Think globally and act locally – by promoting Canadian and B.C. oil and gas.

          Poorer nations pollute more, as we see in Africa and SE Asia where most garbage in oceans (or coal use) comes from.

          Only once they get richer will they pollute less. To get richer they need cheap energy. Help them with that with cheap (fairly clean) natural gas as opposed to coal.

          Reducing Canadian (and BC’s) oil and gas exports will make the world a far FAR dirtier place. That is better why?

          1. Canada should sell more addictive drugs. There’s big money in it.

            If you don’t agree with that then your argument fails. There is more to a country’s values than money.

            Should people with high emissions cut the most, or people with low emissions? Does the climate care where humans draw lines on maps to define what we call countries? Canadians are among the world’s highest polluters. Poor people in poor nations don’t even come close. Canada has among the dirtiest oil so we should be the first to be winding it down. And we should put pressure on others to do the same. But we can’t do that if we keep profiting off of a dangerous substance. Lead by example.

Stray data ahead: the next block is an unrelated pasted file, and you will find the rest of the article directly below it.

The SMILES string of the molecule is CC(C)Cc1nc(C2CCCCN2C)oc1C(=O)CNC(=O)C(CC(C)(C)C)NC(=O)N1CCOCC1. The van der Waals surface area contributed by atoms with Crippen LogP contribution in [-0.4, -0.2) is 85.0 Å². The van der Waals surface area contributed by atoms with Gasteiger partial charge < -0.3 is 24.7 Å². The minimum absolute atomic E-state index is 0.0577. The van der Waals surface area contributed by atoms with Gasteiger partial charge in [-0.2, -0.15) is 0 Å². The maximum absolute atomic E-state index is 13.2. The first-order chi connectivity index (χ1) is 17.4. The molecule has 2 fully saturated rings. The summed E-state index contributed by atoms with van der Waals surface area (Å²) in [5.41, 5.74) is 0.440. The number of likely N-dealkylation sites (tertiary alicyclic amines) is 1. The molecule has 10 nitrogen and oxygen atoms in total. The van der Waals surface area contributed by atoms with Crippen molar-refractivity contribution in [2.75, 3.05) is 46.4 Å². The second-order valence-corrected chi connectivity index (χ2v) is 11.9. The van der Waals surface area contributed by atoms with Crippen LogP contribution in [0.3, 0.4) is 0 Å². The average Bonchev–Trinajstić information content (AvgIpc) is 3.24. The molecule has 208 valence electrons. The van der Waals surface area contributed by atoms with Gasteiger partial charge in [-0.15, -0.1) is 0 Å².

Your final paragraph goes form flawed reasoning to outright bullocks.

          2. Oil or gas supply by Canada is irrelevant from a demand perspective. Oil and gas DEMAND matters. If we don’t supply our clean, ethically produced and safely shipped gas or oil some other nation with far lower environmental or human rights standards will.

            That’s good for the planet or Canada why?

            Promoting Canadian oil & gas vs that of other nations is good for the planet and for Canada.

            Work on the demand side first and foremost, please. Send Greta to China or India, or protest there, as that’s where demand is growing the most and where the dirtiest electric power is produced today, namely by coal. Replacing that with anything but coal, for example B.C. LNG makes total sense to me. So far Australia and US ship that while we stifle our industry with needless consultations, lawsuits and obstacles.

          3. Addictive drug demand is growing. If Canada supplies them the demand will not change. If we don’t supply them other counties will benefit from the huge profits. This is good for Canada? Why?